“threshold”
parameter high in the call to blks2.demod in receive_path.py, e.g. –
blks2.demod_pkts(self._demod_class(**demod_kwargs),
access_code=your_access_code, callback=self._rx_callback,
threshold=your_threshhold_value)

As I understand the source code, the “threshold” parameter sets the
number
of wrong bits the correlator will allow in the access code when
detecting a
packet. However, allowing more errors will also increase the chances of
false positives, which will result in entire packets being detected and
decoded incorrectly, skewing your BER significantly. So you may also
need to
use a longer access code to increase the chances of finding the packet
correctly.

Kunal

Hello Marcus,

You sent the forwarded email a few months ago.

The benchmark stuff doesn’t, as far as I know, have FEC in it. I think
Tom was referring to single-bit errors in the so-called “accesscode”
at the beginning of the frame. If there are bit errors there, then
the frame is necessarily discarded, since it’s not recognized as a
valid frame. But apart from that, if the frame sequence is valid, then
the packet is “recognized”, and punted up through the RX packet
callback mechanism, which means there could still be bit errors in the
payload section of the packet.

We implemented a CRC checking block in the benchmark_rx code using
binascii.crc32 python code. We observed a very interesting thing in
the following portion of the benchmark_rx code:

def rx_callback(ok, payload):

global n_rcvd, n_right

(pktno,) = struct.unpack(’!H’, payload[0:2])

if ok:

   n_right += 1

 Whenever the packet was received as 'OK' (i.e. 'OK = True') and

n_right increased, the packet also passed our CRC check. Every packet
that did not pass our CRC check was also not received as ‘OK’ (i.e.
‘OK = False’ in those packets). Our CRC checking portion is completely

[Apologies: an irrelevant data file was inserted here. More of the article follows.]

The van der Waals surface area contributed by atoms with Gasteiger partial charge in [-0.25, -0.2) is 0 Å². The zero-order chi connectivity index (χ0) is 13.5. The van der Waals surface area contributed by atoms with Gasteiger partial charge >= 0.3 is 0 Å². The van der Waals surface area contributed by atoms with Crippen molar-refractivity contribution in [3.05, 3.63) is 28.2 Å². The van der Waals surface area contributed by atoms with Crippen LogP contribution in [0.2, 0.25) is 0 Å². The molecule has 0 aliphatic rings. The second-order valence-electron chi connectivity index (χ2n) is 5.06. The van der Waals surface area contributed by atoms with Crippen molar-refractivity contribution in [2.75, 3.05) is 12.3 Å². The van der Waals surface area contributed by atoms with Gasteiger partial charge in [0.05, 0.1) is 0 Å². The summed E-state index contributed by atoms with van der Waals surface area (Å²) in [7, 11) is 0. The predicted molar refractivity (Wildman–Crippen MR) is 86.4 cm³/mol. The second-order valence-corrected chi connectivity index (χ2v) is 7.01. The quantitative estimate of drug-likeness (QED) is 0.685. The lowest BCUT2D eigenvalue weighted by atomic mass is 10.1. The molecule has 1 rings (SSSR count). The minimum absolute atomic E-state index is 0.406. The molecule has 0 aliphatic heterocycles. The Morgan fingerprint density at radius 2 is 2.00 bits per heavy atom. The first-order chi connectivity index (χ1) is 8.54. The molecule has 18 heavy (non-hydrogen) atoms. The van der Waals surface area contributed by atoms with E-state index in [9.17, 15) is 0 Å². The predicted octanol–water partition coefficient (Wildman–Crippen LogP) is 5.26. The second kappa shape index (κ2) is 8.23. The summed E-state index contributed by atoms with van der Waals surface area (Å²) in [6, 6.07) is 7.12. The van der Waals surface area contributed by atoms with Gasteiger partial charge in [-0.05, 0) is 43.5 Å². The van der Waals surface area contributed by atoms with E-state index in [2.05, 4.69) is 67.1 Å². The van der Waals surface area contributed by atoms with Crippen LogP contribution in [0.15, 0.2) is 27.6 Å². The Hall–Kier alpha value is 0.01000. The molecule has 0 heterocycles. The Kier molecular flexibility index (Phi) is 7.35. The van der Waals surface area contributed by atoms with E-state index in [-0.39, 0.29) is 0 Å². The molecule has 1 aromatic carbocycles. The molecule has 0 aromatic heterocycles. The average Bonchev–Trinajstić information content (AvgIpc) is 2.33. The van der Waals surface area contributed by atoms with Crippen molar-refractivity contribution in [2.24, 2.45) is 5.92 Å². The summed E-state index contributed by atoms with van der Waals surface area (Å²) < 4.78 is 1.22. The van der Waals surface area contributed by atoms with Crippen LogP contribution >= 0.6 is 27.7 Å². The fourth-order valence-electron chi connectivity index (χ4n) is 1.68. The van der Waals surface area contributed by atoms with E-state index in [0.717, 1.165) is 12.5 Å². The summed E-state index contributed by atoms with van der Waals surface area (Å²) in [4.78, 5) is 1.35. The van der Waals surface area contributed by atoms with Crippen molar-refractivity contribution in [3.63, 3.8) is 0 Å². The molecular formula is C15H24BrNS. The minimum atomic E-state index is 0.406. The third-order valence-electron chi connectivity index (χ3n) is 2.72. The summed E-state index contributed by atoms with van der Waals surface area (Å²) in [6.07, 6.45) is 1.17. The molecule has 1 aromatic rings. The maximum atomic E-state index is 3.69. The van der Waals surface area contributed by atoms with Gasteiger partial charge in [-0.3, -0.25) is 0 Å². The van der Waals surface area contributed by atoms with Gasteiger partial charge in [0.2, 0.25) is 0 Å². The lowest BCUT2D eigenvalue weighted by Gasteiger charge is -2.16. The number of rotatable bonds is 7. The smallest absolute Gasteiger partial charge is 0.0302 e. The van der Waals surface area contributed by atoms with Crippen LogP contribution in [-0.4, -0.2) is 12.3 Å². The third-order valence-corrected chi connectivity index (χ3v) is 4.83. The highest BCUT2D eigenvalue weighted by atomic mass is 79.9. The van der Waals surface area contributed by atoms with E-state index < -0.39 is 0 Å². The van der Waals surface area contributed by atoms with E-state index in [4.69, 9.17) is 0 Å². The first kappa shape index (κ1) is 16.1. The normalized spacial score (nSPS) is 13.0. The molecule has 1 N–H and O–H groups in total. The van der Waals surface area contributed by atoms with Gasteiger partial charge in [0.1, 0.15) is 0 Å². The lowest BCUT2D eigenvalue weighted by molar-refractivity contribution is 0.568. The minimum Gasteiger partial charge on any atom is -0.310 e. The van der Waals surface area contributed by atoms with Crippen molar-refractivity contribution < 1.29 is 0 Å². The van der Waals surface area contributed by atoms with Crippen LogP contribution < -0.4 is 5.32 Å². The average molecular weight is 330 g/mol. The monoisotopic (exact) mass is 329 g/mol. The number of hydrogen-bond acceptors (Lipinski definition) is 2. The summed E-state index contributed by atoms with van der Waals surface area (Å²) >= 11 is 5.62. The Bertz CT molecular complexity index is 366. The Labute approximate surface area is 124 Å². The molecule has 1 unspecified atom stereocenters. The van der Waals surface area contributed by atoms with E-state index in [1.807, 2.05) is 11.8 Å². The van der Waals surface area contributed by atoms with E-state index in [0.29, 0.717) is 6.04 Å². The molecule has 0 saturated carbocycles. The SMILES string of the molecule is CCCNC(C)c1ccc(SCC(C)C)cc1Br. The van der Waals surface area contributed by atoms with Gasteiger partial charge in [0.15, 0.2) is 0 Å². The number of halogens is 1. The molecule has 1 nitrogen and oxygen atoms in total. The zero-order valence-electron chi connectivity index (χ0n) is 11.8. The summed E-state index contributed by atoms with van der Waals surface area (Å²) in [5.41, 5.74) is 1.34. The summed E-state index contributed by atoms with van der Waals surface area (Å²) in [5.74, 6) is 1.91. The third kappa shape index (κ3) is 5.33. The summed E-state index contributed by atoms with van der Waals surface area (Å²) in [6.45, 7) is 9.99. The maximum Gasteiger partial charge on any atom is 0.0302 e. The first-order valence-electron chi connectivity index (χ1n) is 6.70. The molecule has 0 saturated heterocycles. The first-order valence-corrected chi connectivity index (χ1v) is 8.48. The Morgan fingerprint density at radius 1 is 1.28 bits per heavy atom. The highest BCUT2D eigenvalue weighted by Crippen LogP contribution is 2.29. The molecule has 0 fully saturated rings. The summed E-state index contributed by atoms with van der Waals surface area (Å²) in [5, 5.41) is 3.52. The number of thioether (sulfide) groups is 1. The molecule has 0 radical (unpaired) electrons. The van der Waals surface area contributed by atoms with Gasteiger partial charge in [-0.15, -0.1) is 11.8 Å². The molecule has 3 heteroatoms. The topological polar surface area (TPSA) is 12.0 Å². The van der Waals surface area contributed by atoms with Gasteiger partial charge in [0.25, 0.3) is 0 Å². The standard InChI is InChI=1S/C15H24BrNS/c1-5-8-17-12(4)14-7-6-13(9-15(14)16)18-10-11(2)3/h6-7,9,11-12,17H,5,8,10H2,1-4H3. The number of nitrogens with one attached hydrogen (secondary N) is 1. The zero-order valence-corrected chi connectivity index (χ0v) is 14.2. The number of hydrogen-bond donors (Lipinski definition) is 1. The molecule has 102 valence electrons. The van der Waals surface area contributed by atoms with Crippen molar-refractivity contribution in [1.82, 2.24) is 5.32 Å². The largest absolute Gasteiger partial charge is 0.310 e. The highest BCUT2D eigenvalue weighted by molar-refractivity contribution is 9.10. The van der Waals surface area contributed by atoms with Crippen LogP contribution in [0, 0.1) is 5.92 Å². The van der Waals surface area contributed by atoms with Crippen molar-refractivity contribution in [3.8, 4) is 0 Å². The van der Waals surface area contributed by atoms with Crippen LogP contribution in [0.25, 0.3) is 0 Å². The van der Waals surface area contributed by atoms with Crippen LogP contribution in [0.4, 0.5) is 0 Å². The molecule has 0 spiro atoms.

independent of the main benchmark_rx code. We just look at the
received data and see if there is any bit error or not.

Now, if the above the mentioned portion of the code does not do CRC
checking on its own, how does it completely match with our CRC based
results? Does it mean that errors occur in bursts. Therefore, whenever
there is any single bit error in the data, there are errors in the
header as well ??

Your feedback will be very appreciated.

Thanks,

Shantharam

    n_right +=1

Whenever the packet was received as ‘OK’ (i.e. ‘OK = True’) and n_right
increased, the packet also passed our CRC check. Every packet that did not pass
our CRC check was also not received as ‘OK’ (i.e. ‘OK = False’ in those packets).
Our CRC checking portion is completely independent of the main benchmark_rx code.
We just look at the received data and see if there is any bit error or not.
Now, if the above the mentioned portion of the code does not do CRC checking on
its own, how does it completely match with our CRC based results? Does it mean
that errors occur in bursts. Therefore, whenever there is any single bit error in
the data, there are errors in the header as well ??
Your feedback will be very appreciated.

I’ll let other people who are more familiar with the code comment. My
comments from months ago were from a cursory inspection of
code that I don’t use, or have any particular vested-interest in.